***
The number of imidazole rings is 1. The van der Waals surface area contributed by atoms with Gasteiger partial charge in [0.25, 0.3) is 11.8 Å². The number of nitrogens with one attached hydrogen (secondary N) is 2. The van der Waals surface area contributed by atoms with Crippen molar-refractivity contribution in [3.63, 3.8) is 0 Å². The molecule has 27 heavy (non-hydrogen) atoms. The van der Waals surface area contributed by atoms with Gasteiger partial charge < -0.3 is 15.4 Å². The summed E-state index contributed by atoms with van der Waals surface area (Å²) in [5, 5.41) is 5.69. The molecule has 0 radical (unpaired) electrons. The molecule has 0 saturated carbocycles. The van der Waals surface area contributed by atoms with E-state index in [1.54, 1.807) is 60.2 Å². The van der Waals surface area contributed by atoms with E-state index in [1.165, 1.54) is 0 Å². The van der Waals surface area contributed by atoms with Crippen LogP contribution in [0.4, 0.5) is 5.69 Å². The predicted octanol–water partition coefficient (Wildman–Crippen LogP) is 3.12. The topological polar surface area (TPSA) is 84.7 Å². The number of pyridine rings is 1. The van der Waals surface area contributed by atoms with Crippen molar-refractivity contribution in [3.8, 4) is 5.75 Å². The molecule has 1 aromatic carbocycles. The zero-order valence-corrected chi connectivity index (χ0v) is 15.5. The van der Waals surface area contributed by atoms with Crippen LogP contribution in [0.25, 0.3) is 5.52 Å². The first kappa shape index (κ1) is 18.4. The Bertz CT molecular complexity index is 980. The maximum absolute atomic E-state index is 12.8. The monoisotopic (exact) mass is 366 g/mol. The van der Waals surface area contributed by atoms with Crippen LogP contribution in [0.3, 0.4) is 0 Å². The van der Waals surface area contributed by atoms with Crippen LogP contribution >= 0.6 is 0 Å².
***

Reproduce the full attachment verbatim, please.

The number of imidazole rings is 1. The van der Waals surface area contributed by atoms with Gasteiger partial charge in [0.25, 0.3) is 11.8 Å². The number of nitrogens with one attached hydrogen (secondary N) is 2. The van der Waals surface area contributed by atoms with Crippen molar-refractivity contribution in [3.63, 3.8) is 0 Å². The molecule has 27 heavy (non-hydrogen) atoms. The van der Waals surface area contributed by atoms with Gasteiger partial charge < -0.3 is 15.4 Å². The summed E-state index contributed by atoms with van der Waals surface area (Å²) in [5, 5.41) is 5.69. The molecule has 0 radical (unpaired) electrons. The molecule has 0 saturated carbocycles. The van der Waals surface area contributed by atoms with E-state index in [1.54, 1.807) is 60.2 Å². The van der Waals surface area contributed by atoms with E-state index in [1.165, 1.54) is 0 Å². The van der Waals surface area contributed by atoms with Crippen LogP contribution in [0.4, 0.5) is 5.69 Å². The predicted octanol–water partition coefficient (Wildman–Crippen LogP) is 3.12. The topological polar surface area (TPSA) is 84.7 Å². The number of pyridine rings is 1. The van der Waals surface area contributed by atoms with Crippen molar-refractivity contribution in [3.8, 4) is 5.75 Å². The molecule has 1 aromatic carbocycles. The zero-order valence-corrected chi connectivity index (χ0v) is 15.5. The van der Waals surface area contributed by atoms with Crippen LogP contribution in [0.25, 0.3) is 5.52 Å². The first kappa shape index (κ1) is 18.4. The Bertz CT molecular complexity index is 980. The maximum absolute atomic E-state index is 12.8. The monoisotopic (exact) mass is 366 g/mol. The van der Waals surface area contributed by atoms with Crippen LogP contribution in [0.3, 0.4) is 0 Å². The van der Waals surface area contributed by atoms with Crippen LogP contribution >= 0.6 is 0 Å².